Landscape and the historic environment
How people shape the landscape
People, as well as natural processes have shaped the landscape over thousands of years, which continues to this day. Our landscape history lies all around us, in rural and urban areas - impressive built features, such as historic buildings, standing stones and burial mounds and country houses, designed estates and gardens. There are abandoned field systems and field patterns, settlements and railways, used and disused roads and tracks. For more, see Historic Environment Scotland's website.
The quality, character and variety of our heritage and landscapes are intertwined, fundamental to our cultural identity and often create a powerful sense of place. Some archaeological and historic assets have statutory protection as listed buildings, scheduled monuments or because they are in Conservation Areas. There are World Heritage Sites - recognised by UNESCO as places of internationally significant cultural or natural heritage, National Parks, National Nature Reserves and National Scenic Areas.
The non-statutory Inventories for Gardens and Designed Landscapes and Battlefields highlight important cultural landscapes. For information on gardens and designed landscapes in the planning process and grants for the preparation of landscape management plans for sites on the Inventory of Gardens and Designed Landscapes see Scottish Historic Environment Policy . The Historic Land-use Assessment (HLA) project documents past land-uses; maps are available. This study complements Scottish Natural Heritage's Landscape Character Assessments.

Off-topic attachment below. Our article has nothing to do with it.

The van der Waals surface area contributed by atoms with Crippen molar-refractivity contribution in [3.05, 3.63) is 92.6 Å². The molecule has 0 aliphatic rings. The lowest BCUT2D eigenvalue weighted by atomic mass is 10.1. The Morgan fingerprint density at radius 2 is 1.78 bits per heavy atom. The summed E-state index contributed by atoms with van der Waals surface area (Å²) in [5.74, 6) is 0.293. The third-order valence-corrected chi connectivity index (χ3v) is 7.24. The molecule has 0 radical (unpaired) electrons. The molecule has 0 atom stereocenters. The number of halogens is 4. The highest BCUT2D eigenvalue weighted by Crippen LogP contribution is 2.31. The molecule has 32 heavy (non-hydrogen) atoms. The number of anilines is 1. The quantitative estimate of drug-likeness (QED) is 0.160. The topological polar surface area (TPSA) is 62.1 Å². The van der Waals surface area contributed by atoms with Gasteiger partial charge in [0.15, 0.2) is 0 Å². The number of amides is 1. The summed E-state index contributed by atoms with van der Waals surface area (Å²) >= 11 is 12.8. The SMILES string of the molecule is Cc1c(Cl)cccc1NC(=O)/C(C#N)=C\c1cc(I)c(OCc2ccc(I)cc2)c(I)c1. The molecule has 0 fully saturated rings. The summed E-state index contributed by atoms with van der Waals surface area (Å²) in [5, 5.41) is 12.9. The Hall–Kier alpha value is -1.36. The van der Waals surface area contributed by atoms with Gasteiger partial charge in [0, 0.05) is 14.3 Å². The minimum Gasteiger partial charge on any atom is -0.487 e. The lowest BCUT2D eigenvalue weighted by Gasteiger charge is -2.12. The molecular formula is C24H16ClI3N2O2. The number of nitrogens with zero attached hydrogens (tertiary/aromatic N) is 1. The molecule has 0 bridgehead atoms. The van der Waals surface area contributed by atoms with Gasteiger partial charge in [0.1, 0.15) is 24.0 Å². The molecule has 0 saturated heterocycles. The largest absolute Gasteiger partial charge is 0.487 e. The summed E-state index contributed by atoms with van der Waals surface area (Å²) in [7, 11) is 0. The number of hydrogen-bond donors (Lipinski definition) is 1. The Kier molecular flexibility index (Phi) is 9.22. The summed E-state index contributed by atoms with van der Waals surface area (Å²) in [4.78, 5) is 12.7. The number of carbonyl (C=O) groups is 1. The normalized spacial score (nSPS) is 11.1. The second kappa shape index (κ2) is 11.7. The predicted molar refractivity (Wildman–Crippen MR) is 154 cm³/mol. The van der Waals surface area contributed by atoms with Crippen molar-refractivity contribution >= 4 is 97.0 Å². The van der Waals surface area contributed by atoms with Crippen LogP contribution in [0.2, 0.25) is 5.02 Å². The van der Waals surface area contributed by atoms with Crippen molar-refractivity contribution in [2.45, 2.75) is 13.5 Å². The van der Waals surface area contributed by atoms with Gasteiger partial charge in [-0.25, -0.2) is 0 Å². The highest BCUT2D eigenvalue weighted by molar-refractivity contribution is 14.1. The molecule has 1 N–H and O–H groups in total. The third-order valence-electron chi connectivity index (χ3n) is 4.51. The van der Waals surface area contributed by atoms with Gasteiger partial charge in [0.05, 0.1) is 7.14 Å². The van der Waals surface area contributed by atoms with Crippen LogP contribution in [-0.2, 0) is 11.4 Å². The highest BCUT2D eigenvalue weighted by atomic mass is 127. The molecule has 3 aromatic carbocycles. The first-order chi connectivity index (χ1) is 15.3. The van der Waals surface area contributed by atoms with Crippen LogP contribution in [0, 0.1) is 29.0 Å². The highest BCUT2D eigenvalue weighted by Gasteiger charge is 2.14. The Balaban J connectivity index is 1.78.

Initiated by the Scottish Government in collaboration with stakeholders and communities, Our Place in Time recognises how important places are, presenting a 10-year vision for managing the historic environment. Scottish Natural Heritage and Historic Environment Scotland were invited to build a common position on landscape and the historic environment; how this can inform management and care for our environment. This is vital in effective place-making . In September 2015, HES, the National Trust for Scotland and SNH held a workshop for stakeholders which helped to inform three key areas: policy and guidance; landscape mapping methodologies and Engagement with communities. This work lies with the Strategic Historic Environment Forum charged with progressing Our Place in Time. Together with a draft Common Statement on Landscape and the Historic Environment and draft Action Plan, they present a shared vision that acknowledges and values the landscape's historic dimension, how central it is to a shared and unifying approach to managing change in our landscape, and to work towards maximising public benefit for present and future generations.
Last updated on Wednesday 2nd March 2016 at 11:50 AM. Click here to comment on this page